Church can be stressful for everyone. But when you have a special needs child, the stress levels go up. One of the most beautiful things I’ve learned recently, as a special needs mom, is the power of letting your child be himself. My son has High Functioning Autism. But I’ve been trying to fit my son into a box, figuratively, for a long time. And I’ve been so frustrated as he has popped out of that box time and again. I’m learning to be more flexible in my expectations of what the “right way” to do things is. It has been especially helpful at church. Let me illustrate.
It’s the age-old battle that every church-going family faces. That dreaded time when the whole congregation is quiet, and you are expected to be too, but your child has other ideas. Before my son could talk it was cute, and I would just take him out in the hall and let him run around and play.
What was I going to do? He was just too little to understand. These days he is a big and strong seven-year-old. And in my perfect world, he would be willingly wearing the cute little mini suit and tie, sitting in the chair beside me, holding perfectly still and listening to the speaker. (Pardon me while I laugh my head off!) But that is NOT what happens.
Changing my approach to church
Like many autistic spectrum kids, my son HATES scratchy, restrictive clothing. He hates ties, he hates shoes, and really would rather just be in his pajamas all the time. But he has learned that we do have to wear clothes in public (and Church is public) so he puts up with it. I have had to give a little too. I probably will never get him into a suit and tie. But cute elastic waist cargo pants, a comfy shirt with a collar, and shoes that don’t light up, make an outfit we can both be happy with. Crocs are his current favorite type of shoe. And I’m learning to love them. (Did you know they can go into the clothes washer? Happy dance!)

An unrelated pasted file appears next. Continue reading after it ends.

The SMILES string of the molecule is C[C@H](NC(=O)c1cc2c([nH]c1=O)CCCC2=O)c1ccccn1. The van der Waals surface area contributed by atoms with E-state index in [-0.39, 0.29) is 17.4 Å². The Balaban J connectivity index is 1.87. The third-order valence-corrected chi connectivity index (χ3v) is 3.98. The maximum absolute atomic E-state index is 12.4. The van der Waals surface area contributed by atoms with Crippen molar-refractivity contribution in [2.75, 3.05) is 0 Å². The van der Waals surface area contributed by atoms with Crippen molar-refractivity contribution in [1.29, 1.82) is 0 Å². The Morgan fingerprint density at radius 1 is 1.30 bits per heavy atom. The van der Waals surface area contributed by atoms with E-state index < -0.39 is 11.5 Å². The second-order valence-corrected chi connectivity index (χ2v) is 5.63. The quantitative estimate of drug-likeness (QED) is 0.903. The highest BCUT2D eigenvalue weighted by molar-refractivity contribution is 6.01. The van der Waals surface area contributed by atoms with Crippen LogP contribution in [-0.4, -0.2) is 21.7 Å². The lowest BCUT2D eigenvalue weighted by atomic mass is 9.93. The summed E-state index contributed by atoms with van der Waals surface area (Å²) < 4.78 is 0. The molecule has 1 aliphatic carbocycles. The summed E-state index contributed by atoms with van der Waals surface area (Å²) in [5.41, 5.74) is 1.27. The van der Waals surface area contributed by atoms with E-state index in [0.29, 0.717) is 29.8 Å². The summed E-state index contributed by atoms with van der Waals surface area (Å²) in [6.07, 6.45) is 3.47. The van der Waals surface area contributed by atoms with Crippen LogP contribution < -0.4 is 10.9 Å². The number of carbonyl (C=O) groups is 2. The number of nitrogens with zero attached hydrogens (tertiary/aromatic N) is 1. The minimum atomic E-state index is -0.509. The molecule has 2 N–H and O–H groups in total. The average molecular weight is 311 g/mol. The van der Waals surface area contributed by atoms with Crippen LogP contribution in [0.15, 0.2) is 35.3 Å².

Next, we address my image of him sitting in the chair quietly next to me. My son does NOT like to sit still. Even when he is sitting still he is moving. The foot is tapping, the leg is swinging, the bum is shifting, and whoever is sitting right next to him gets bumped repeatedly. And that’s when he is in the chair. He also loves to lay flat on the floor. (That gets us lots of looks.) So I’ve been working on keeping him in his seat. One way I’ve found to help him hold still and stay seated is to let him lean on me. He likes the warmth and the touch. So I will put my arm around him, and that stills the constant bumping.
Changing seats at church
Another tip I’ve tried is to move where we sit at church. We used to sit on the cold metal folding chairs in the back of the chapel because it was easy to make a hasty exit if he acted up. But I am finding that if we sit on the padded, upholstered pews he sits much better.
The pews also provide a degree of cover if he decides he needs to sit on the floor, or hide in the corner, or play with toys. We are all a little more relaxed with this situation, so we have given up being ‘back of the room’ people.
The Bag of Fun
The next issue we needed to address at church was how fidgety he can be. Following the suggestion of his occupational therapist, I’ve gotten various “fidgets,” toys he can manipulate that make little or no noise, but are interesting. That one step has helped us a LOT. I have a special bag I reserve for Sundays. We call it “The Bag of Fun.” And I keep those special toys in there. He can only play with them at church, and only if he is behaving himself.